Two years later, he was asked about Powell’s theory in a seven-hour deposition that was reportedly shared during a court hearing earlier this week as part of the Dominion lawsuit: “I did not believe it for one second,” he said under oath. Powell also walked back her theorizing in 2021, with her lawyers stating “no reasonable person would conclude that the statements [Powell made] were truly statements of fact.”
Dominion claims that this is clear-cut defamation case
Now, Dominion argues Hannity’s apparently credulous stance toward the conspiracy theories, and the fact that he didn’t push back on them, shows Fox deliberately misled its viewers about Trump’s 2020 election loss, including on what was at the time the most-watched show on cable news. Fox News has previously aired a segment across several of its shows designed to defend its own hosts and distance itself from guests’ statements accusing voting machine and software companies of election fraud.
Hannity’s statement doesn’t exactly help his network’s case. But Dominion still faces an uphill battle to win what could become the most significant First Amendment cases in recent years, particularly if the US Supreme Court gets involved at some point. The Supreme Court has previously ruled that lies or inaccuracies do have some protection under the First Amendment, and that has made it difficult for defamation cases against journalists to prevail, but this case will test just how far that protection goes.
In addition to Hannity, Dominion has also deposed other Fox anchors — including Jeanine Pirro and Tucker Carlson, as well as Shepard Smith, who has left the network — and high-profile figures in the Fox News empire. That includes members of the Murdoch family, which owns Fox in addition to News Corp., the New York Post, and the Wall Street Journal.
NPR reported that Dominion attorneys are trying to prove that Lachlan Murdoch, who presides over those media properties, permitted or even encouraged Fox News to broadcast lies about fraud in the 2020 election despite knowing them to be false. They have also deposed his father, Rupert Murdoch.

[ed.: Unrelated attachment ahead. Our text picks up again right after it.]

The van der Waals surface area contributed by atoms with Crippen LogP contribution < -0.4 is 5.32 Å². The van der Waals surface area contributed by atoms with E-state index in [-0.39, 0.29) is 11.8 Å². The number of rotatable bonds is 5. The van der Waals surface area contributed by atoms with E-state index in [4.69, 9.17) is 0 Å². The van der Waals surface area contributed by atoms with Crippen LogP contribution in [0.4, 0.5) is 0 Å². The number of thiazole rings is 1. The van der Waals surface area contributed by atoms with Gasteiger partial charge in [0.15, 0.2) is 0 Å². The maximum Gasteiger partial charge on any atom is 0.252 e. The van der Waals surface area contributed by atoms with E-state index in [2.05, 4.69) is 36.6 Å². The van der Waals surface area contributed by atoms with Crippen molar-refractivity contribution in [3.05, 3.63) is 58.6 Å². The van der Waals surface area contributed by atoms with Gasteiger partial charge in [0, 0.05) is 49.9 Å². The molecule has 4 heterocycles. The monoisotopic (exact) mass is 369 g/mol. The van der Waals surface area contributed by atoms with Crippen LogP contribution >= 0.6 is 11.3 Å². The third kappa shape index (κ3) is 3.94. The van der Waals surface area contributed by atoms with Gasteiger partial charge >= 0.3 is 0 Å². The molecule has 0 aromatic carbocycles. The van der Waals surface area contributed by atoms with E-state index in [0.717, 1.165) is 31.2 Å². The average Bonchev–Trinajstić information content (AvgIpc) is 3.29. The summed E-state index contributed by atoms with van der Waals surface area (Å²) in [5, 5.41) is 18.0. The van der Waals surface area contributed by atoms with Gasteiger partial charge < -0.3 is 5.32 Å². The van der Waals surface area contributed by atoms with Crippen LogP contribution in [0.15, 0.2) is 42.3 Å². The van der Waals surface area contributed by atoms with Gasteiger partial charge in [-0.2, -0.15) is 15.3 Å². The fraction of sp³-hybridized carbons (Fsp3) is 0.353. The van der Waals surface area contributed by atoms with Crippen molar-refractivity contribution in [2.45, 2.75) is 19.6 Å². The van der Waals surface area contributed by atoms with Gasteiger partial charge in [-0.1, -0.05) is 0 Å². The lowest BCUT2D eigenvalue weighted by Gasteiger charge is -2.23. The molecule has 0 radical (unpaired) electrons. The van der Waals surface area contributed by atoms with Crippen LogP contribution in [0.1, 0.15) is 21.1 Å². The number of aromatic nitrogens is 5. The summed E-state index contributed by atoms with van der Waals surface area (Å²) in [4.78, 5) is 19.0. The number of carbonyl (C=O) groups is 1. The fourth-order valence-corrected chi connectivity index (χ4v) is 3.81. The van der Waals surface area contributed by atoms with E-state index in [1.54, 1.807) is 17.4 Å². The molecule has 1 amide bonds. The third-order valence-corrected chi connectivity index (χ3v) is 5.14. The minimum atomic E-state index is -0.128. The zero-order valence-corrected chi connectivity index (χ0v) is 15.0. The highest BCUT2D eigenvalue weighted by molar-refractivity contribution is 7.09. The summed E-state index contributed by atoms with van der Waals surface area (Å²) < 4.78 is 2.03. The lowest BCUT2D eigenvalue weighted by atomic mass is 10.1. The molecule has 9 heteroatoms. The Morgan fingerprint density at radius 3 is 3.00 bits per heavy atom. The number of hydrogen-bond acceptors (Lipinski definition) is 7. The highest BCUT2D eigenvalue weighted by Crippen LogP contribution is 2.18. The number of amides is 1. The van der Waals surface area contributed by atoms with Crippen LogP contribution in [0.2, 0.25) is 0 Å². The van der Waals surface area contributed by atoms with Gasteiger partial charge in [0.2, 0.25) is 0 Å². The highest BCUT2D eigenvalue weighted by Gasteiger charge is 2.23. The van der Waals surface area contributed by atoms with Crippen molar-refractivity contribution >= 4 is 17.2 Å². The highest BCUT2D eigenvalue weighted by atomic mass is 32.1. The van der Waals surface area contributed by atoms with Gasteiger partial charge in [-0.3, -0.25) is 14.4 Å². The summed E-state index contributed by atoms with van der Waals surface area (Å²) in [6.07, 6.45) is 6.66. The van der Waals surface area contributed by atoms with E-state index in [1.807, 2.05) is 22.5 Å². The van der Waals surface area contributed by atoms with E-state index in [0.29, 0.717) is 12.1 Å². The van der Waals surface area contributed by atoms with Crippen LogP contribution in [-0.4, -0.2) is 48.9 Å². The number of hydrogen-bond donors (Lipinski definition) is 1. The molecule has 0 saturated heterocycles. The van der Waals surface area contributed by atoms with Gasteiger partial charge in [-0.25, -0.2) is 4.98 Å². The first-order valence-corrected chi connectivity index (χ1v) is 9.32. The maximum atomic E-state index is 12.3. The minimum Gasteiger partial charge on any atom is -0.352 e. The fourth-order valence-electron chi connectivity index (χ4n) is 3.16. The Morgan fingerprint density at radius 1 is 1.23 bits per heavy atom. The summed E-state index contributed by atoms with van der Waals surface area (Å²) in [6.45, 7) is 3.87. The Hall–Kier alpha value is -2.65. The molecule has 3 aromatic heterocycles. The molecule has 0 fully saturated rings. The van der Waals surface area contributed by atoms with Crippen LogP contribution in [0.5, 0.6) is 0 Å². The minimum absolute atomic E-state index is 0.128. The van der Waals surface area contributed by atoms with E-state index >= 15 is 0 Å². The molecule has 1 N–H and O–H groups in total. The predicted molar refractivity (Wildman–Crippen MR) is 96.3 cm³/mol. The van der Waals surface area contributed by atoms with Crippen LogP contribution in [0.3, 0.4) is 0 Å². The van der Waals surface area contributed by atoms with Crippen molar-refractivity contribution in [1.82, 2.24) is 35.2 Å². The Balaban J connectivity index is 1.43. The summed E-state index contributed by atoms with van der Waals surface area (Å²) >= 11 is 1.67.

Judge Eric Davis has rebuffed Fox’s request to throw out the suit on the basis of several protections for journalists in First Amendment law. The network has argued that in its coverage of the 2020 election, it was merely reporting on newsworthy allegations made by prominent actors against public figures as part of a dispute that had not yet been resolved, which would protect it from libel claims. The network also claimed that its hosts were merely stating opinions that could not be proven true or false and that it had the right to report on defamatory statements that were made during official government meetings.
In the immediate weeks after the election, Carlson also tried to sow doubt about the security of voting machines and called the race “rigged” for Joe Biden. And Pirro lamented that “we are all being told to shut up and move on” after claiming that the “irregularities were beyond minimal” in the election.
Because of statements like these, including by hosts, Dominion says those defenses shouldn’t apply in this case.
“If this case does not rise to the level of defamation by a broadcaster, then nothing does,” it stated in its original complaint.